The most accurate way to do this, is to use another timer. Timer 3 is another 16-bit timer unit, with just one capture compare output available on Port C pin 3. It is an ideal candidate for a timer that has no external influence, so it gets the job of updating the PWM capture compare value with new samples.
Timer 1 is connected to pins that drive two of the three LEDs on the LeoStick, with Timer 4 driving the remaining one, so if I wanted, I could have LEDs fade in and out with it instead of just blinking. However, my needs are basic, and I need something to debounce switches and visibly blink LEDs. So I use that with a nice long period to give me a 10Hz timer.
Here is the source code. I’ll add schematics and other notes to it with time, but the particular bits of interest for those wanting to incorporate PWM-generated sound in their AVR projects are the interrupt routine and the sound control functions.
To permit gapless playback, I define two buffers which I alternate between, so while one is being played back, the other can be filled up with samples. I define these on line 139 with the functions starting at line 190. The interrupt routine that orchestrates the playback is at line 469.
When sound is to be played, the first thing that needs to happen is for the initial buffer to be loaded with samples using the write_audio function. This can either read from a separate buffer in RAM (e.g. from USB) or from program memory. One of the options permits looping of audio. Having loaded some initial data in, we can then call start_audio to set up the two timers and get audio playback rolling. start_audio needs the sample rate to configure the sample rate timer, and can accept any sample rate that is a factor of 16MHz (so 8kHz, 16kHz up to 32kHz).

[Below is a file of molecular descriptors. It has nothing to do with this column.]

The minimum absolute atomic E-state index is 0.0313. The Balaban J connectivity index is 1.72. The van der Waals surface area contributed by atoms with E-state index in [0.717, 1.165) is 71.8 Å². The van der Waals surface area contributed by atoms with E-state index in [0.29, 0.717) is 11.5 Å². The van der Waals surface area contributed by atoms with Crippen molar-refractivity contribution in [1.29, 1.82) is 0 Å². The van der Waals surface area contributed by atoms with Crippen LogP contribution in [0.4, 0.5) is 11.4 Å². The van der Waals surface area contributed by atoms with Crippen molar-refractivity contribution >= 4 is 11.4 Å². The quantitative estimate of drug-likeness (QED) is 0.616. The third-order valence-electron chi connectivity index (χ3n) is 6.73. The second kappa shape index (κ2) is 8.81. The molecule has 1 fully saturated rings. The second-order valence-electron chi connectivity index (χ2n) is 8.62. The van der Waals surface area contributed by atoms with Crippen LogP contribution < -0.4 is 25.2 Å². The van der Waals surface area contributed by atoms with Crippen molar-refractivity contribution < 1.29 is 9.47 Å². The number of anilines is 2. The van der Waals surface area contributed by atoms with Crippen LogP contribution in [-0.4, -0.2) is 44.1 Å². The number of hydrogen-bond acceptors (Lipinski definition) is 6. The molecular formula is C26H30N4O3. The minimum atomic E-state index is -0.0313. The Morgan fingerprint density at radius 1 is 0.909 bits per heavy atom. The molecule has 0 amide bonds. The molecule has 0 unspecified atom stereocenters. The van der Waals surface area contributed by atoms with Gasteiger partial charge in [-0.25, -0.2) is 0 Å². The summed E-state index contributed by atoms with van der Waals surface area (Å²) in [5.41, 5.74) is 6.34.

The audio in this application is statically compiled in, taking the form of an array of uint8_t‘s in PROGMEM.
Creating the sounds
I initially had a look around to see if I could get a suitable sound effect. This proved futile, I was ideally looking around for a simple openly-licensed audio file. Lots of places offered something, but then wanted you to sign up or pay money. Fine, I can understand the need to make a quid, and if I were doing this a lot, I’d pay up, but this is a once-off.
Eventually, I found some recordings which were sort of what I was after, but not quite. So I downloaded these then fired up Audacity to have a closer look.
The bicycle bell
Bicycle bells have a very distinctive sound to them, and are surprisingly complicated. I initially tried to model it as an exponentially decaying sinusoid of different frequencies, but nothing sounded quite right.